They’re supposed to be the lucky ones.
While the long-term unemployed have been running out of luck, those who’ve been searching for work for just a few weeks are returning to the labor force at a steady clip.
The number of those unemployed for less than five weeks has fallen to 2007 lows. Those who’ve been out of work for up to 26 weeks are finding it easier to get a job, and most still qualify for state unemployment benefits. By comparison, the number of long-term unemployed is still at a historic high.
But new research reveals a more troubling portrait of the labor market—even for those who’ve who managed to find work again in a relatively short amount of time—indicating that the scars of the Great Recession will be deeper than we think.
Since the beginning of the downturn, about 50% of those who were short-term unemployed at any given time were found to be working a year later. But only about 15% were at steady full time jobs, according to a paper by co-authored by former Obama economic adviser, Alan Krueger, Judd Cramer, and David Cho, all of Princeton University. The rest either became long-term unemployed, got part-time, short-lived or otherwise temporary jobs, or stopped looked for work altogether.
Those are still better prospects that those facing those who were long-term unemployed during those four years: Just about 11% of them were working steady jobs a year later. But it’s been a long climb back for both groups.
“I went from making $54,000 a year, to making $11 an hour,” says Linda Gibson, 57, who lost her job of 11 years as an executive assistant in 2009. It had taken Gibson five months to find part-time work as a law firm assistant; she had to supplement her income by working at a cashier at Boston Market in the Los Angeles area.
All this suggests there’s less of a difference between the short- and long-term unemployed than we might think. “It’s not like you end up being out of work for X weeks, and you’re screwed,” says Katherine Abraham, a professor at the University of Maryland and a former member of Obama’s Council of Economic Advisers. The main difference seems to be one’s willingness to take stopgap work, however temporary and low-paying.
The face of the jobs recovery suggests as much. Many of the new jobs being added are in low-wage sectors like leisure, hospitality, and retail. Temp work has increased 28 percent since 2010—compared to 5 percent for all jobs—employing more than 2.9 million Americans last year, according to new analysis from CareerBuilder and Economic Modeling Specialists Intl. Temp work is expected to continue growing through 2014.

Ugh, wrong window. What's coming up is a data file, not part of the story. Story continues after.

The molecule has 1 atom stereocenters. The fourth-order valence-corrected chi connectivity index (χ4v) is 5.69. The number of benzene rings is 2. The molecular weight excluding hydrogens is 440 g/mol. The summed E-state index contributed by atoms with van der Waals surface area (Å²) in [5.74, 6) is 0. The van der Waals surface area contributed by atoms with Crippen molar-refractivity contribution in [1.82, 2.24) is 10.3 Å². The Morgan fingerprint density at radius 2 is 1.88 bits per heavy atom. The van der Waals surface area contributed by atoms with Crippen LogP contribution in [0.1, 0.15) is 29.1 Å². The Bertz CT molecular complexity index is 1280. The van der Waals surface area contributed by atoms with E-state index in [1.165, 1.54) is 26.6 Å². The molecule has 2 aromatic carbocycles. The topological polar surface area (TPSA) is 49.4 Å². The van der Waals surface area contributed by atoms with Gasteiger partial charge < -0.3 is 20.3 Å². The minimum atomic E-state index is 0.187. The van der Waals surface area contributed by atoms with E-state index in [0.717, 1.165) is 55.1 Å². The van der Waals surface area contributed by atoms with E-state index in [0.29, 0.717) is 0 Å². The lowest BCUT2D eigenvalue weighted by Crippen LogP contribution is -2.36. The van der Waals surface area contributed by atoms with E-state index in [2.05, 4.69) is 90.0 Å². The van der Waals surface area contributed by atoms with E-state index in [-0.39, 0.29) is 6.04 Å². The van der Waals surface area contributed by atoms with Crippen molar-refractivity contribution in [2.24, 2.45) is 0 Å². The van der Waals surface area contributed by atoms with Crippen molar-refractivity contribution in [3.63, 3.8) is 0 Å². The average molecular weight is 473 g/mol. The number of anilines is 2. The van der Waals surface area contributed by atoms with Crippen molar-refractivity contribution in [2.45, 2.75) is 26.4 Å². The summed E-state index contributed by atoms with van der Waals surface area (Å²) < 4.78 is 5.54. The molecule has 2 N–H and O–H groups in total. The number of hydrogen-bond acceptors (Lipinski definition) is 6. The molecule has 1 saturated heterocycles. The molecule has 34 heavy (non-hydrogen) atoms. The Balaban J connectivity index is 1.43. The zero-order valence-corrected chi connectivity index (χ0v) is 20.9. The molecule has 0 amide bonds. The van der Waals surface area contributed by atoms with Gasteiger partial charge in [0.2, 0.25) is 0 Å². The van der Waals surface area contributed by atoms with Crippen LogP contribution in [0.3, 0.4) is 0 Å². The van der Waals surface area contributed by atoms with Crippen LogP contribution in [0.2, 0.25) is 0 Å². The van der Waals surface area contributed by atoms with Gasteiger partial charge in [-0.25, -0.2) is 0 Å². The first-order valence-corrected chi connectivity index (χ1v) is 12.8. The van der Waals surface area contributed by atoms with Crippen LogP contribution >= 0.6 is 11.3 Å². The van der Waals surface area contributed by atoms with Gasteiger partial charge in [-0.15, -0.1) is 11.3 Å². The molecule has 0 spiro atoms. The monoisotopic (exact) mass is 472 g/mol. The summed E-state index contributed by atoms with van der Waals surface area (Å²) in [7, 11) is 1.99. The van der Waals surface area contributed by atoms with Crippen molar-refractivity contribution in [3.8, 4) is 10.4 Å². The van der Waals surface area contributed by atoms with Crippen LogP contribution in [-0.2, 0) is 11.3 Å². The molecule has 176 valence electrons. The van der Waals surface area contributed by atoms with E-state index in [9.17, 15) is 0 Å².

None of these trends are new: The disappearance of good middle-class and blue-collar jobs began well before the recession. But the recession has magnified the impact, reducing hiring and turnover rates.
It’s particularly concerning given that the short-term unemployed also tend to be younger: 57% are between the ages of 16 and 34 years old, according to the Princeton paper. Those early years in the labor force are critical to determining the future earnings and career paths, and it takes a long time to overcome setbacks, notes Lawrence Katz, an economics professor at Harvard University.
“About 30 to 40% wage growth happens in the first five or six years,” Katz says. If young adults aren’t working to their full potential, he adds, “that’s a lot of wasted mobility.”
The scars of unemployment become deeper the more time passes. But they’re still likely to be there for those who’ve been unemployed for any length of time whatsoever—it’s simply a matter of degree.
Those who were previously unemployed for less than 6 months will earn 24% less, while wages drop 67% for those who had long spells of unemployment, researchers at the Federal Reserve Bank of Boston have found.
The challenges are particularly steep for minorities and those without a college education, who represent a disproportionate number of the unemployed. And the impact can linger for years to come, discouraging economic mobility and pushing people further down the ladder. What started out as stints of short-term unemployment can lead to deeply scarring, long-term joblessness.
Nkechi Feaster, 38, has been laid off three times in the past six years, with each bout of unemployment lasting even longer.
The first stint was brief—just three months in 2007 before she found work as a receptionist at a lobbying firm. But in 2010, she lost a job as a data clerk at Walter Reed Hospital and couldn’t find steady work for three straight years. She and her teenage son were ultimately evicted from their home and lived in a shelter for a year.
Feaster believes her short stints of unemployment ultimately contributed to her long jobless spell. “I didn’t have long tenure at one company, I didn’t have tenure at one title,” says Feaster, 38, a single mother who left college after she became pregnant and got her first job at a legal printing firm in DC.
Last year, Feaster finally landed a new job as an organizer for OneDC, a grassroots community group that she had been working with as a volunteer. She’s still not earning the kind of salary she had been making at her peak: She works part-time at $14 an hour, compared to her $38,000 job with benefits.
But there has been a silver lining to her ordeal. “Now I have changed my career, this is what I want to do, says Feaster. “It was always about getting to a better place.”
Gibson, for her part, is still struggling to recoup her retirement savings. “It’s the one area where I was totally set back and not sure I will recover—I blew through my 401 k,” she says.
But she, too, has found hope after a rocky transition. A little more than a year after she was laid off, she found full-time work that didn’t pay much, but introduced her to the world of property management and her current job. She’s now thinking of starting her own company. “I could never go back to corporate America and a cubicle,” she says.